In addition to being aware of the tax law changes listed above, business owners should consider purchasing in 2015, those Items needed for the New Year - This will allow you to realize the tax savings from the purchase in 2015 versus 12 months from now. These deductions can really add up, especially if you take advantage of the IRS Section 179 mentioned above. Provided the listed property is used 50% or more of the time for business. This produces an immediate write-off of capital assets. Some typical assets that qualify for Section 179 include: manufacturing and R&D equipment, some vehicles, cell phones, computers, off-the shelf software. For example, if you buy a $1,000 computer and use it for your business, you could deduct the full cost from your taxes. If you were in the 28% federal income tax bracket, this would save you $280 in income tax. At a 12% cost of capital, this translates into a 4% discount on your computer purchase!
Many business owners fail to take advantage of all the tax deductions available to their business. Here are a few of the more commonly overlooked tax deductions you should be aware of:
*Business travel expense
*Accounting fees for tax preparation services
*Bank service charges
*Bad debt expense
*Business related books, magazines, seminars, association dues
*50% of self-employment tax
*Appreciation on property donated to charity
*Trade or business tools with life of one year or less
As Congress continues to evaluate the Bipartisan Budget Act of 2015, and the appropriations legislation slated to move through Congress prior to December 31, 2015, we recommend that business owners be prepared for these possible changes in the tax law. It is in your best interest to have your year-end tax plans in place for a variety of tax scenarios, so that you can quickly execute them before year-end.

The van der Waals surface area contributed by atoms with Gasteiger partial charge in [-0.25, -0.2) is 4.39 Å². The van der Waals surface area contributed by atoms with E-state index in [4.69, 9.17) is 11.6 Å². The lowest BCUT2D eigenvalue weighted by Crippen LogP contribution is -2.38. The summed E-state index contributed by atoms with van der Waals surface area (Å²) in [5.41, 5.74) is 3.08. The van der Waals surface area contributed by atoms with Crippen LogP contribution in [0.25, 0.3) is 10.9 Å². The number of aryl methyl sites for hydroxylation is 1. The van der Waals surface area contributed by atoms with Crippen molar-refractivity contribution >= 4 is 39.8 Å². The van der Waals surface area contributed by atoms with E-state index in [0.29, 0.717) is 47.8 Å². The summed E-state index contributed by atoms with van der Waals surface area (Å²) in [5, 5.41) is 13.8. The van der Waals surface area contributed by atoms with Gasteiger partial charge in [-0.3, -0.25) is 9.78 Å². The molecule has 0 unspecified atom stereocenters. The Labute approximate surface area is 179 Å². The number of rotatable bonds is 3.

Contact us if you have questions concerning the 2015 federal tax law changes or any other tax compliance or planning issues.
Source: Tax Policy Center, Internal Revenue Service
In today's challenging market, business owners need to be taking advantage of every opportunity they can find to improve profits and generate cash flow. This includes taking advantage of all the business tax credits that the state government has to offer. These tax credits, unlike tax deductions, give you a dollar for dollar reduction in your tax liability. These Arizona credits can really make a difference in your bottom line! If you have any questions regarding these changes or any other tax planning questions please give us a call!
Paul J. Beckert MBA, CPA
Pinnacle Business Solutions
Note: The information contained in this material represents a general overview of tax regulations and should not be relied upon without an independent, professional analysis of how any of these provisions apply to a specific situation.
Key Points of Interest
Affordable Care Act Large Employer reporting requires employers with 50 or more employers to file form 1095-C during the prior year or face penalities up to $250 per employee.
Standard Mileage Rate have changed from 56 cents per mile up to 57.5 cents per mile.
Maximum 401K contribution increased to $18,000 per year.